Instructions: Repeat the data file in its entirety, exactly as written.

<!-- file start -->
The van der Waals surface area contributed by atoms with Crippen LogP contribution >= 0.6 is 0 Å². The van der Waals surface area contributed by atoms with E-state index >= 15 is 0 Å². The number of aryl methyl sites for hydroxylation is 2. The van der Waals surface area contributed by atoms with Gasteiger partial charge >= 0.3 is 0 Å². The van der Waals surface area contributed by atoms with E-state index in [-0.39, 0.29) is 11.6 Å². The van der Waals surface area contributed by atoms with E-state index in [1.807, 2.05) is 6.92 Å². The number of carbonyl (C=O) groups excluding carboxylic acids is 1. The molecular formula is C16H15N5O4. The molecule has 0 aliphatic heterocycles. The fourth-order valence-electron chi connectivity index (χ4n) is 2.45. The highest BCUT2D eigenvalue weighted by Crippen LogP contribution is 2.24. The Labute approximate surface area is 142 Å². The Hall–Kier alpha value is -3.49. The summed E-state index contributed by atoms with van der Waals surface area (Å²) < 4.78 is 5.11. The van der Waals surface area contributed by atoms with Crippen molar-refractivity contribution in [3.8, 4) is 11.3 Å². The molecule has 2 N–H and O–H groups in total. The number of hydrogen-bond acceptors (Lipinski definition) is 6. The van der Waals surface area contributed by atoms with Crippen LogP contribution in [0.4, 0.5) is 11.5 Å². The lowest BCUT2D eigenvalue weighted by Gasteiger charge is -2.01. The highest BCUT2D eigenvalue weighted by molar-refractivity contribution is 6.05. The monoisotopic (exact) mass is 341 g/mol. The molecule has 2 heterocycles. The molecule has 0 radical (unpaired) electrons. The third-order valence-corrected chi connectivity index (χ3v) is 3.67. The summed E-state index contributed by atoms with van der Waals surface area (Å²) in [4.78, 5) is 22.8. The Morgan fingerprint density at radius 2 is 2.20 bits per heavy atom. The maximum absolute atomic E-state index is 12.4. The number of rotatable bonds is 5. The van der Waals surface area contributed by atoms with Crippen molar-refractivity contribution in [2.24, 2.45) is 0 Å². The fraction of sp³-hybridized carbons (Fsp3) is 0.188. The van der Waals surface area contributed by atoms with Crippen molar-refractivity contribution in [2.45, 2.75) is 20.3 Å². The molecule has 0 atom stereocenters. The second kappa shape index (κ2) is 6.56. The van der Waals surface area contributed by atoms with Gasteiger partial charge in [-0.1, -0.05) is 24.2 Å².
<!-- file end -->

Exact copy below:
The van der Waals surface area contributed by atoms with Crippen LogP contribution >= 0.6 is 0 Å². The van der Waals surface area contributed by atoms with E-state index >= 15 is 0 Å². The number of aryl methyl sites for hydroxylation is 2. The van der Waals surface area contributed by atoms with Gasteiger partial charge >= 0.3 is 0 Å². The van der Waals surface area contributed by atoms with E-state index in [-0.39, 0.29) is 11.6 Å². The van der Waals surface area contributed by atoms with E-state index in [1.807, 2.05) is 6.92 Å². The number of carbonyl (C=O) groups excluding carboxylic acids is 1. The molecular formula is C16H15N5O4. The molecule has 0 aliphatic heterocycles. The fourth-order valence-electron chi connectivity index (χ4n) is 2.45. The highest BCUT2D eigenvalue weighted by Crippen LogP contribution is 2.24. The Labute approximate surface area is 142 Å². The Hall–Kier alpha value is -3.49. The summed E-state index contributed by atoms with van der Waals surface area (Å²) < 4.78 is 5.11. The van der Waals surface area contributed by atoms with Crippen molar-refractivity contribution in [3.8, 4) is 11.3 Å². The molecule has 2 N–H and O–H groups in total. The number of hydrogen-bond acceptors (Lipinski definition) is 6. The van der Waals surface area contributed by atoms with Crippen LogP contribution in [0.4, 0.5) is 11.5 Å². The lowest BCUT2D eigenvalue weighted by Gasteiger charge is -2.01. The highest BCUT2D eigenvalue weighted by molar-refractivity contribution is 6.05. The monoisotopic (exact) mass is 341 g/mol. The molecule has 2 heterocycles. The molecule has 0 radical (unpaired) electrons. The third-order valence-corrected chi connectivity index (χ3v) is 3.67. The summed E-state index contributed by atoms with van der Waals surface area (Å²) in [4.78, 5) is 22.8. The Morgan fingerprint density at radius 2 is 2.20 bits per heavy atom. The maximum absolute atomic E-state index is 12.4. The number of rotatable bonds is 5. The van der Waals surface area contributed by atoms with Crippen molar-refractivity contribution in [2.24, 2.45) is 0 Å². The fraction of sp³-hybridized carbons (Fsp3) is 0.188. The van der Waals surface area contributed by atoms with Crippen molar-refractivity contribution in [2.45, 2.75) is 20.3 Å². The molecule has 0 atom stereocenters. The second kappa shape index (κ2) is 6.56. The van der Waals surface area contributed by atoms with Gasteiger partial charge in [-0.1, -0.05) is 24.2 Å².